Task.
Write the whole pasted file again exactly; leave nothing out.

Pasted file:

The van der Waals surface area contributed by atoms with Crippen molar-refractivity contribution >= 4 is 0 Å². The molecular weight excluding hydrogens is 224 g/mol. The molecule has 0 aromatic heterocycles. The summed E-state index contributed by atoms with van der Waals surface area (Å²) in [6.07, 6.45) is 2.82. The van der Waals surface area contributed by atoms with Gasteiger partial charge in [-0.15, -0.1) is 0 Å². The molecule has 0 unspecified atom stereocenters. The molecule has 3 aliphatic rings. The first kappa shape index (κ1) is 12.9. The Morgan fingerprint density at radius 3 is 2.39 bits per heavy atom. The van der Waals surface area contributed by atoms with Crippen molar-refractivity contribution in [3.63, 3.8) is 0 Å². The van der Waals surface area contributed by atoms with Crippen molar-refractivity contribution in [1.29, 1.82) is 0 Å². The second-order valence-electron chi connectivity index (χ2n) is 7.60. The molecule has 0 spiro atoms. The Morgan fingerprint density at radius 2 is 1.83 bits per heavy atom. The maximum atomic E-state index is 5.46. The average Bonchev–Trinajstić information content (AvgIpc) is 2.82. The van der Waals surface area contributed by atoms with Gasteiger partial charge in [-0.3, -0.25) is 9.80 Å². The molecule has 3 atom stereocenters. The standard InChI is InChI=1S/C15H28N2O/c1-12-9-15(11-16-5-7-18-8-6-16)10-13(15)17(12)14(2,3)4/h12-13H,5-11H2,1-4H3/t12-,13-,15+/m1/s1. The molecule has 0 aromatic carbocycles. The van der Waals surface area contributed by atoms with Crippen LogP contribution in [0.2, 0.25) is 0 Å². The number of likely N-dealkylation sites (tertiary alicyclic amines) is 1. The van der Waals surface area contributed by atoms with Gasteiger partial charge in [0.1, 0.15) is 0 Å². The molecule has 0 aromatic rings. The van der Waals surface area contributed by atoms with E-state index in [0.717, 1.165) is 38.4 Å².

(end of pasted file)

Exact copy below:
The van der Waals surface area contributed by atoms with Crippen molar-refractivity contribution >= 4 is 0 Å². The molecular weight excluding hydrogens is 224 g/mol. The molecule has 0 aromatic heterocycles. The summed E-state index contributed by atoms with van der Waals surface area (Å²) in [6.07, 6.45) is 2.82. The van der Waals surface area contributed by atoms with Gasteiger partial charge in [-0.15, -0.1) is 0 Å². The molecule has 0 unspecified atom stereocenters. The molecule has 3 aliphatic rings. The first kappa shape index (κ1) is 12.9. The Morgan fingerprint density at radius 3 is 2.39 bits per heavy atom. The van der Waals surface area contributed by atoms with Crippen molar-refractivity contribution in [3.63, 3.8) is 0 Å². The van der Waals surface area contributed by atoms with Crippen molar-refractivity contribution in [1.29, 1.82) is 0 Å². The second-order valence-electron chi connectivity index (χ2n) is 7.60. The molecule has 0 spiro atoms. The Morgan fingerprint density at radius 2 is 1.83 bits per heavy atom. The maximum atomic E-state index is 5.46. The average Bonchev–Trinajstić information content (AvgIpc) is 2.82. The van der Waals surface area contributed by atoms with Gasteiger partial charge in [-0.3, -0.25) is 9.80 Å². The molecule has 3 atom stereocenters. The standard InChI is InChI=1S/C15H28N2O/c1-12-9-15(11-16-5-7-18-8-6-16)10-13(15)17(12)14(2,3)4/h12-13H,5-11H2,1-4H3/t12-,13-,15+/m1/s1. The molecule has 0 aromatic carbocycles. The van der Waals surface area contributed by atoms with Crippen LogP contribution in [0.2, 0.25) is 0 Å². The number of likely N-dealkylation sites (tertiary alicyclic amines) is 1. The van der Waals surface area contributed by atoms with Gasteiger partial charge in [0.1, 0.15) is 0 Å². The molecule has 0 aromatic rings. The van der Waals surface area contributed by atoms with E-state index in [0.717, 1.165) is 38.4 Å².